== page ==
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Written by (Roughly) Daily

November 14, 2022 at 1:00 am

“Science is a way of thinking much more than it is a body of knowledge”*…

Royal Society, Crane Court, off Fleet Street, London: a meeting in progress, with Isaac Newton in the chair. Wood engraving by J. Quartley after [J.M.L.R.], 1883. Credit: Wellcome Library

Geoff Anders unpacks the the social, cultural, and political dilemma facing science…

In November of 1660, at Gresham College in London, an invisible college of learned men held their first meeting after 20 years of informal collaboration. They chose their coat of arms: the royal crown’s three lions of England set against a white backdrop. Their motto: “Nullius in verba,” or “take no one’s word for it.” Three years later, they received a charter from King Charles II and became what was and remains the world’s preeminent scientific institution: the Royal Society.

Three and a half centuries later, in July of 2021, even respected publications began to grow weary of a different, now constant refrain: “Trust the science.” It was a mantra everyone was supposed to accept, repeated again and again, ad nauseum

This new motto was the latest culmination of a series of transformations science has undergone since the founding of the Royal Society, reflecting the changing nature of science on one hand, and its expanding social role on the other. 

The present world’s preeminent system of thought now takes science as a central pillar and wields its authority to great consequence. But the story of how that came to be is, as one might expect, only barely understood…

How “science” has become a political and cultural lightning rod, and what we can do about it: “The Transformations of Science,” from @geoffanders in @palladiummag.

Apposite (and sad): RIP, Bruno Latour.

* Carl Sagan

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As we excavate epistemology, we might recall that it was on this date in 1916 that Margaret Sanger, her sister, Ethel Byrne, both nurses, and an associate, Fania Mindell opened the Brownsville Clinic in Brooklyn– the first family planning and birth control clinic in the United States. (The first such clinic in the world opened in Amsterdam in 1885.)  The police quickly closed the facility; Sanger served 30 days in jail.  But she and her colleagues gamely re-opened; and in 1917, Sanger helped organize the National Birth Control League, which would later become the Planned Parenthood Federation of America.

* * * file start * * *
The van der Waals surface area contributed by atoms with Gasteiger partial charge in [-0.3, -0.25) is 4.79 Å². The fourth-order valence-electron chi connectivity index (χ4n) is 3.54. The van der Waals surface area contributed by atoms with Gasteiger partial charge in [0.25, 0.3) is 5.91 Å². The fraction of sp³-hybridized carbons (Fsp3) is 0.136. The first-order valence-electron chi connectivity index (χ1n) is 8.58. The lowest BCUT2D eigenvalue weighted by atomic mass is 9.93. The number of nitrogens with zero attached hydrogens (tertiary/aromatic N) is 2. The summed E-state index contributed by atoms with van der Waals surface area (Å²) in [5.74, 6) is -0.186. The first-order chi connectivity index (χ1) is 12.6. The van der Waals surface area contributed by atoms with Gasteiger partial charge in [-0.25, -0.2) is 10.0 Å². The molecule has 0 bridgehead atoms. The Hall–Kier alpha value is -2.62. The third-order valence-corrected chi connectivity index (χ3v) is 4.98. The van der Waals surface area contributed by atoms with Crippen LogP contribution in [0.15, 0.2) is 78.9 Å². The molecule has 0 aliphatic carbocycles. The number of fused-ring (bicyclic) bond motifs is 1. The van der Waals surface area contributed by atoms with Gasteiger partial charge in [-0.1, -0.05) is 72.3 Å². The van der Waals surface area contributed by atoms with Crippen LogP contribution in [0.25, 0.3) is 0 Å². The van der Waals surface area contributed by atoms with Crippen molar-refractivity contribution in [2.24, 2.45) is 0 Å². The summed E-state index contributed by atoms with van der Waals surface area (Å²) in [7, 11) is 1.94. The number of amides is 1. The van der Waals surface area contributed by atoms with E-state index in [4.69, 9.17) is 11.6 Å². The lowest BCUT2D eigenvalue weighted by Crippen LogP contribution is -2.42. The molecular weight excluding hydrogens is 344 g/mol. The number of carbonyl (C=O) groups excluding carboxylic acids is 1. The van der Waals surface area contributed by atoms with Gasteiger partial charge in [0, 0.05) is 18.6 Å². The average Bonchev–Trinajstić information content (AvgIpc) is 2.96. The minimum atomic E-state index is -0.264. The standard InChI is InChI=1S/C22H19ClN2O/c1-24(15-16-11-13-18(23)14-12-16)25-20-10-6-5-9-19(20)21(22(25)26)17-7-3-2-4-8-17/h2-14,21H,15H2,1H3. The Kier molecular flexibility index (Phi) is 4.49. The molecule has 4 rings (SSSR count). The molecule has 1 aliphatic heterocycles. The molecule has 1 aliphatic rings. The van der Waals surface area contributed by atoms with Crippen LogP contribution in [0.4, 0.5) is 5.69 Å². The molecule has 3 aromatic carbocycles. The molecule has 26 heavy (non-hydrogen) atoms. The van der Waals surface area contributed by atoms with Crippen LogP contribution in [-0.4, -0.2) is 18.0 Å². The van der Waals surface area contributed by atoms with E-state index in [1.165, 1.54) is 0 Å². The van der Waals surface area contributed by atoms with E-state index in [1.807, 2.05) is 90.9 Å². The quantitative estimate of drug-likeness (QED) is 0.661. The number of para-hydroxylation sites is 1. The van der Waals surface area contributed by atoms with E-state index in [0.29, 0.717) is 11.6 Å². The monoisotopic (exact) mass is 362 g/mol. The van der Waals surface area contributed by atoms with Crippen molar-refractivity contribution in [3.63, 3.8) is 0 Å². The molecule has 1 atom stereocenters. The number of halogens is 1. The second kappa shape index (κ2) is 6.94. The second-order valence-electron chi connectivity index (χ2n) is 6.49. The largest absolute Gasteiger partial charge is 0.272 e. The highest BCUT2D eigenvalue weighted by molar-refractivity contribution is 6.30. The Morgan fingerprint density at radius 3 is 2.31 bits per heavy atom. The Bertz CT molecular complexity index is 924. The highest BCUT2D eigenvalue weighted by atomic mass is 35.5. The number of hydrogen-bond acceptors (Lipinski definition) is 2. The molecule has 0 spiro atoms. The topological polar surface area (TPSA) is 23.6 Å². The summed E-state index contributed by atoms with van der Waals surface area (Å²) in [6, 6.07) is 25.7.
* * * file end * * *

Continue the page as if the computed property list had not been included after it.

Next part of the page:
Sanger (center) at the Brownsville Clinic

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“What is the pattern that connects the crab to the lobster and the primrose to the orchid, and all of them to me, and me to you?”*…

Crab-like body plans have evolved independently at least five times. As Jason P. Dihn explains, biologists are still trying to figure out exactly why…

In 1989, paleontologist Stephen Jay Gould proposed a thought experiment: What would the world look like if we turned back time and replayed the evolutionary tape? “I doubt that anything like Homo sapiens would ever evolve again,” he concluded. Maybe not. But crabs might.

Evolution just can’t stop creating crabs. Believe it or not, the flat-and-wide body plan has evolved at least five different times. The process is called carcinization, and it’s inspired comics, memes and entire subreddits.

Still, biologists don’t know why crabs keep evolving. Figuring it out would satisfy the online masses, sure, but it would also be a step toward solving other important scientific mysteries. For instance, why some species share evolutionary paths while others forge unique ones (looking at you, platypus)…

Convergent evolution: “Evolution Only Thinks About One Thing, and It’s Crabs,” from @JasonPDinh in @DiscoverMag.

Will crabs need to (re-)evolve a sixth time? “Alaska’s snow crabs have disappeared. Where they went is a mystery.”